Design Sprint
Written by Josh O'Riordan
Jan 26, 2017

How Design Sprints changed us forever

We recently ran our first design sprint with a client and loved it. However, it's been the impact on our own business which has been even greater.

A journey of improvement

At Brightec, we’ve facilitated a lot of workshops; for enterprise clients, startups and anything between. Continuous improvement is one of our core values and we are always on the lookout for ways to improve our methods. This is just another chapter in our journey of improvement.

A friend recommended the ‘Sprint’ book by Google Ventures about a year ago and since then I have heard a lot about it.

The premise is simple - over five consecutive (and intense) days you tackle a large problem and the sprint concludes by testing those ideas on real users.

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From thesprintbook.com/tools/

Uniquely prescriptive

Reading the book was exciting and eye opening. I recognised a lot of the techniques described, many of which we were already using. What makes it unique is the prescriptive nature of the design sprint - working through the activities in order and towards a specific goal. 

Here at Brightec, a new project was about to start and it had some definite design challenges. This gave us the perfect opportunity to try a sprint out (thanks to our gracious client who allowed us to experiment with them).

We ran the sprint in the first week of 2017 and it worked beautifully. Here are some highlights:

  • It was great fun.
  • We gained a deep understanding of the client's project and business in the quickest time ever.
  • Five users tested a well thought out and reasoned prototype.
  • We finished with some great insights to take us into the rest of the project.

All of this in only 5 days. Epic.

Continuously improving

We learnt a lot on our first sprint. Some things we’ve picked up have had a relatively small impact, helping us to validate or challenge our current processes. For example:

  • Discovering the ideal pens and post-it note sizes for sketching
  • Times and durations for sessions and activities
  • The importance of healthy snacks for blood sugar levels
  • Starting with a long-term goal that we can form everything around
  • Dedicating a room to be the ‘brain’ of the sprint
  • Ensuring the sprint is uninterrupted as far as possible

We’ve also seen some of our sprint learnings have a much greater impact on our organisation and we’ve taken them forward into our day to day work.

//Meeting refactored

Meetings can always be better! Particularly in our industry, working with developers and designers (with often differing skill sets and characters), the stakes are high and it’s not an easy job to find meeting techniques that work well in our environment.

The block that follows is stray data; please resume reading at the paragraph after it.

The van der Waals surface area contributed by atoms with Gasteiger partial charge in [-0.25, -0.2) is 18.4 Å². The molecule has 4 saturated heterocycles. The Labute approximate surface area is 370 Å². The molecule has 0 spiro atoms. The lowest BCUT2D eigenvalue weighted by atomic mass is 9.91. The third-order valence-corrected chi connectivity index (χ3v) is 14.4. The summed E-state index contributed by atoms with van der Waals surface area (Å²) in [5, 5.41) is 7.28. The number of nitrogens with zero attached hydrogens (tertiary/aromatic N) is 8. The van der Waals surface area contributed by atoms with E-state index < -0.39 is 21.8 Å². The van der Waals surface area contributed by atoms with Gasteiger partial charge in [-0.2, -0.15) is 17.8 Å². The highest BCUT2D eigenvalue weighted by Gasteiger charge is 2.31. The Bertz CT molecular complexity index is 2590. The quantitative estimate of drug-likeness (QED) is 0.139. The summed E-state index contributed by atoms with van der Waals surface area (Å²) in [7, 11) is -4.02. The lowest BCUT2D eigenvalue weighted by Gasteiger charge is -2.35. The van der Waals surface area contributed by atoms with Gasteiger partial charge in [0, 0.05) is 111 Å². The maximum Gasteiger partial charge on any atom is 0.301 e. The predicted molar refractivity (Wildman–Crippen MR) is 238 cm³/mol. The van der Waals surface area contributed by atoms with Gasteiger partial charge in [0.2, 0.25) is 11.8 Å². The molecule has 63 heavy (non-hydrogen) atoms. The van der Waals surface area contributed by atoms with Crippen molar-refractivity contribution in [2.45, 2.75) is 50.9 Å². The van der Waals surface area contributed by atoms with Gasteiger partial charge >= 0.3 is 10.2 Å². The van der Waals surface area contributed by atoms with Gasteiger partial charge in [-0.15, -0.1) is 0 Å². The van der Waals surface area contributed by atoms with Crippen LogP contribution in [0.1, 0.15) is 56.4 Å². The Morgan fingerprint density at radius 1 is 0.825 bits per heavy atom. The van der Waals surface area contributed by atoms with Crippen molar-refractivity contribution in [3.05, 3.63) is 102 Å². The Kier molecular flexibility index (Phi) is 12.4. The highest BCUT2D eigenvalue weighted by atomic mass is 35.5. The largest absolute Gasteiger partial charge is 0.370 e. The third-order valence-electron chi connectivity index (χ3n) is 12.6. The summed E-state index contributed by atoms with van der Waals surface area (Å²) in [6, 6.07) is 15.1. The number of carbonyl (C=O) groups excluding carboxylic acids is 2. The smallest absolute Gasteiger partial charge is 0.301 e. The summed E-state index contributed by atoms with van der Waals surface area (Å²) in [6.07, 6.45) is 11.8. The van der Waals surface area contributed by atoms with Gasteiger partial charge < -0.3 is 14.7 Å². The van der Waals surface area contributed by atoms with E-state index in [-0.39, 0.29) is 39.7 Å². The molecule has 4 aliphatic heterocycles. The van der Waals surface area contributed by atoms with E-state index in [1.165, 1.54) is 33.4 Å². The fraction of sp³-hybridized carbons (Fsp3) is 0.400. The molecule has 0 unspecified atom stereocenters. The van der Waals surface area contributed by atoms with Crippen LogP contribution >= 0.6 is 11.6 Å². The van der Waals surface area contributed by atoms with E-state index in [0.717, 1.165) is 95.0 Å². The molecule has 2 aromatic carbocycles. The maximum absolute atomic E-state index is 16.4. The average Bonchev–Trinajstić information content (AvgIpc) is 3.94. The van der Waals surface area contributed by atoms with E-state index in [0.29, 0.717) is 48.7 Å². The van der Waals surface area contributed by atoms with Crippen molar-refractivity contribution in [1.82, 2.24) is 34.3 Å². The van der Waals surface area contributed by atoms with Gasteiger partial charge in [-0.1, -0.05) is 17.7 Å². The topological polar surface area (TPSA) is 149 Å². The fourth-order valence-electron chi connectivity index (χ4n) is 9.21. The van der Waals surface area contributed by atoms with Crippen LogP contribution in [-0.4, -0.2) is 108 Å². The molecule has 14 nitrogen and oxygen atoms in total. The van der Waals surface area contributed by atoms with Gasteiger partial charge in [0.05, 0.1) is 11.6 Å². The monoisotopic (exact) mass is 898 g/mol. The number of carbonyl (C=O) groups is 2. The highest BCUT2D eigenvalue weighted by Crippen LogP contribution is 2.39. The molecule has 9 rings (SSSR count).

The reasons why are explained perfectly by Paul Graham on his blog

One reason programmers dislike meetings so much is that they’re on a different type of schedule from other people. Meetings cost them more. — Paul Graham

During the design sprint, we learnt two techniques that have helped us transform our meeting processes.

1. The Time Timer

It’s a great device. Period.

I have a young daughter and helping her to understand the concept of time is difficult. In doing so, I often try to use phrases, such as; “when the big hand reaches this position”, “as long as an episode of Paw Patrol” and “until the alarm goes off”. 

These are abstract concepts and difficult to understand. The Time Timer makes that simple by visually counting down time.

An innovative, simple time management tool designed to “show” the passage of time through the use of a patented red disk — timetimer.com

We now use the time timer in our meetings, enabling our team to easily gauge how long they have to discuss something. 

No longer do you have to remember what time you started or rely on someone else to let you know when you have 5 mins left to wrap something up. Instead we have an easy to use visual representation of time. Our team love it.

2. Straw Polls

The second technique we have adopted is straw polling for making quick decisions as a team. 

This technique is now used to help us decide anything, from what to focus on for our R&D days to where we are going for lunch.

The process is simple (transcribed from the Sprint book):

  • Give each team member a piece of paper and a pen.
  • Everyone takes three minutes and quietly writes down ideas.
  • Everyone takes two minutes to self-edit his or her list down to the best two or three ideas.
  • Write each person’s top ideas on the whiteboard.
  • Everyone takes two minutes and quietly chooses his or her favourite idea from the whiteboard.
  • Going around the room, each person calls out his or her favourite. For each “vote”, draw a dot next to the chosen idea on the whiteboard.
  • The Decider makes the final decision. As always, she can choose to follow the votes or not.

The structure of this decision making is helping us a lot. It makes for some pretty efficient decision making.

Our first design sprint has been a major success

We loved it, our client loved it and the benefits it brought to the project is amazing. If you haven’t read the book then go do so! gv.com/sprint

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